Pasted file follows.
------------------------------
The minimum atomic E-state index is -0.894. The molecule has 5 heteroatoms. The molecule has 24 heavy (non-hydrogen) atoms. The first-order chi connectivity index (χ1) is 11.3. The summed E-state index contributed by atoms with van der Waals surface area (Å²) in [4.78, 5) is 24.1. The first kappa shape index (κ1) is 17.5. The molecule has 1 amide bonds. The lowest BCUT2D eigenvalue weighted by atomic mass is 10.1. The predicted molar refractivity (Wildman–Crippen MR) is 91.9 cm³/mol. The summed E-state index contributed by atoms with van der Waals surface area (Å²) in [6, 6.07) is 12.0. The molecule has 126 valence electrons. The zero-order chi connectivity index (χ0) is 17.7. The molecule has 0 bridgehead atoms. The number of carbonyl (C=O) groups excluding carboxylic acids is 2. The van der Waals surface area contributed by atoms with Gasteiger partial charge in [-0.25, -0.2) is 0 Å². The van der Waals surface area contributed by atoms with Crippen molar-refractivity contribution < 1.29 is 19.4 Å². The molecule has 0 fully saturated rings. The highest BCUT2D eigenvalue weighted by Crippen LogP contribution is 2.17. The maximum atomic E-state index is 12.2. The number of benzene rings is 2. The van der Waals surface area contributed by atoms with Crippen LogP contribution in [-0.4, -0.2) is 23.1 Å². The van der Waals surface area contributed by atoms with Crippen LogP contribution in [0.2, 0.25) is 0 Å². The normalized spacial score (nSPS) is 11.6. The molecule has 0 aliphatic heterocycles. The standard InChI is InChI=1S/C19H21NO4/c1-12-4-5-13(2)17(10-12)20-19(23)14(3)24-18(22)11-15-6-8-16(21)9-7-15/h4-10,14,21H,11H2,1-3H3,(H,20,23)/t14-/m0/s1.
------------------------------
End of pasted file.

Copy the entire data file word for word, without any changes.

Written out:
The minimum atomic E-state index is -0.894. The molecule has 5 heteroatoms. The molecule has 24 heavy (non-hydrogen) atoms. The first-order chi connectivity index (χ1) is 11.3. The summed E-state index contributed by atoms with van der Waals surface area (Å²) in [4.78, 5) is 24.1. The first kappa shape index (κ1) is 17.5. The molecule has 1 amide bonds. The lowest BCUT2D eigenvalue weighted by atomic mass is 10.1. The predicted molar refractivity (Wildman–Crippen MR) is 91.9 cm³/mol. The summed E-state index contributed by atoms with van der Waals surface area (Å²) in [6, 6.07) is 12.0. The molecule has 126 valence electrons. The zero-order chi connectivity index (χ0) is 17.7. The molecule has 0 bridgehead atoms. The number of carbonyl (C=O) groups excluding carboxylic acids is 2. The van der Waals surface area contributed by atoms with Gasteiger partial charge in [-0.25, -0.2) is 0 Å². The van der Waals surface area contributed by atoms with Crippen molar-refractivity contribution < 1.29 is 19.4 Å². The molecule has 0 fully saturated rings. The highest BCUT2D eigenvalue weighted by Crippen LogP contribution is 2.17. The maximum atomic E-state index is 12.2. The number of benzene rings is 2. The van der Waals surface area contributed by atoms with Crippen LogP contribution in [-0.4, -0.2) is 23.1 Å². The van der Waals surface area contributed by atoms with Crippen LogP contribution in [0.2, 0.25) is 0 Å². The normalized spacial score (nSPS) is 11.6. The molecule has 0 aliphatic heterocycles. The standard InChI is InChI=1S/C19H21NO4/c1-12-4-5-13(2)17(10-12)20-19(23)14(3)24-18(22)11-15-6-8-16(21)9-7-15/h4-10,14,21H,11H2,1-3H3,(H,20,23)/t14-/m0/s1.